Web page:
Nevertheless, there is always room for improvement. That’s why the technology supplier pooled this essential expertise for the future in the Electronics and Mechatronics business unit in 2020. The unit’s development network is already working on a generation to come, which promises to offer an even better fit with people’s lives and with the requirements of logistics specialists. The most important objective is that using an electric vehicle should be just as flexible as using an equivalent with a combustion engine. For example, instead of simply making batteries larger and larger, MAHLE’s engineers are primarily focused on increasing their charging speed.

In the future, it should be possible to feed enough electricity into the cells of a battery in 15 minutes to cover a cruising range of 500 kilometers. This will be achieved by means of two technological innovations. First, a new-generation battery will prevent heat from accumulating in the battery. The battery cells will no longer only be cooled from below via a plate; instead, they will be embedded in a matrix, which will circulate coolant around the cells from all sides. By using this technique, known as immersion cooling, much more heat can be dissipated in a short time, paving the way for unlimited, ultrafast charging. Second, MAHLE aims to play a role in raising the voltage level of the entire powertrain of future electric cars to 800 volts. Doubling the voltage means that double the electricity can flow into the same conductors in the same amount of time.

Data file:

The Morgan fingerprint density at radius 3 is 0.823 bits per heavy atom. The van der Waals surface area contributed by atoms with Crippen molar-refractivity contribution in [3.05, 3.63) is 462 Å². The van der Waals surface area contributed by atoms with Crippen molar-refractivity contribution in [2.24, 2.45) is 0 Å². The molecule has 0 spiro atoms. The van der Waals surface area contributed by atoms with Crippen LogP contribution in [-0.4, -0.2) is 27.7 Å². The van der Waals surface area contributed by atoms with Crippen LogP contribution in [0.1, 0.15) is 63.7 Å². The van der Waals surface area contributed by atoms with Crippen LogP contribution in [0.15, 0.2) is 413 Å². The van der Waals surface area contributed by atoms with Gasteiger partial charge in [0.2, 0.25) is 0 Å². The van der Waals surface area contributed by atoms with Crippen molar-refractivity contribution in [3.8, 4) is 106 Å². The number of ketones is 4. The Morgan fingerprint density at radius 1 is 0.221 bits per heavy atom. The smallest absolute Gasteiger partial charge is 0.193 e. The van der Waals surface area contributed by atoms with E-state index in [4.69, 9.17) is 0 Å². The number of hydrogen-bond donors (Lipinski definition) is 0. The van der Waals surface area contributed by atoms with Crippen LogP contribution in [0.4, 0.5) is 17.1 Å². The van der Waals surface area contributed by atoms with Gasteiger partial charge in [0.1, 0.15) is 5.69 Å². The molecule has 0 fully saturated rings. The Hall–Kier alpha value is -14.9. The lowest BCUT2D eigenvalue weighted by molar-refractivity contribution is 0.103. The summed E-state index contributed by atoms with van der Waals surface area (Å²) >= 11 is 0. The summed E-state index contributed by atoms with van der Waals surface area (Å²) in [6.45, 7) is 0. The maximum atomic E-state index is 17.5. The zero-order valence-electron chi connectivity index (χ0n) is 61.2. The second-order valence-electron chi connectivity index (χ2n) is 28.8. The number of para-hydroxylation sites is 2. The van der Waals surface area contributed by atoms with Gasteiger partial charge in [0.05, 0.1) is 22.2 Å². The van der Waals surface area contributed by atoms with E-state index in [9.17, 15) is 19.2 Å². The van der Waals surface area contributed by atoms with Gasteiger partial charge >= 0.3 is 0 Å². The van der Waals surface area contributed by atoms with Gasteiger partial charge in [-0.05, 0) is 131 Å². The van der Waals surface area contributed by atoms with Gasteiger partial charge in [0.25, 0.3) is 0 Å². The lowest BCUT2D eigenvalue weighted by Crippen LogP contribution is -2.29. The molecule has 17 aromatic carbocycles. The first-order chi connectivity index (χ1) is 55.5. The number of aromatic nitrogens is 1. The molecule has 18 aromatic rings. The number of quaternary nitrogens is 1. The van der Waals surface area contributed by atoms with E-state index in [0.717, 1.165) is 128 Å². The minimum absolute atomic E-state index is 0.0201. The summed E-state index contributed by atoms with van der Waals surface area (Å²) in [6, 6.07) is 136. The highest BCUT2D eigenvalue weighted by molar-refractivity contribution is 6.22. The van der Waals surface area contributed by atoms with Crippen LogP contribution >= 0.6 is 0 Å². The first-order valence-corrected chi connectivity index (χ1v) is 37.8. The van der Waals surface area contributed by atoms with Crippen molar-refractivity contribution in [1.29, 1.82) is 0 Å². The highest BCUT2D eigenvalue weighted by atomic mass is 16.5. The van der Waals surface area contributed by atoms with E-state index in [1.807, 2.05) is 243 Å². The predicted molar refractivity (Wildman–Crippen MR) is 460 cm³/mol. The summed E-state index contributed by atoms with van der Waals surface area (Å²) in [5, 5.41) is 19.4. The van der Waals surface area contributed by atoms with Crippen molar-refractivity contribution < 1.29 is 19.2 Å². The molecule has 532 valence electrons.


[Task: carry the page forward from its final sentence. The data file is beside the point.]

So that all customers around the world can benefit from these advantages, MAHLE combines the knowledge of thousands of engineers across all its locations. They pool their expertise in mechatronics and electronics to create a constant stream of new innovations. How? That will be revealed on a visit to three locations.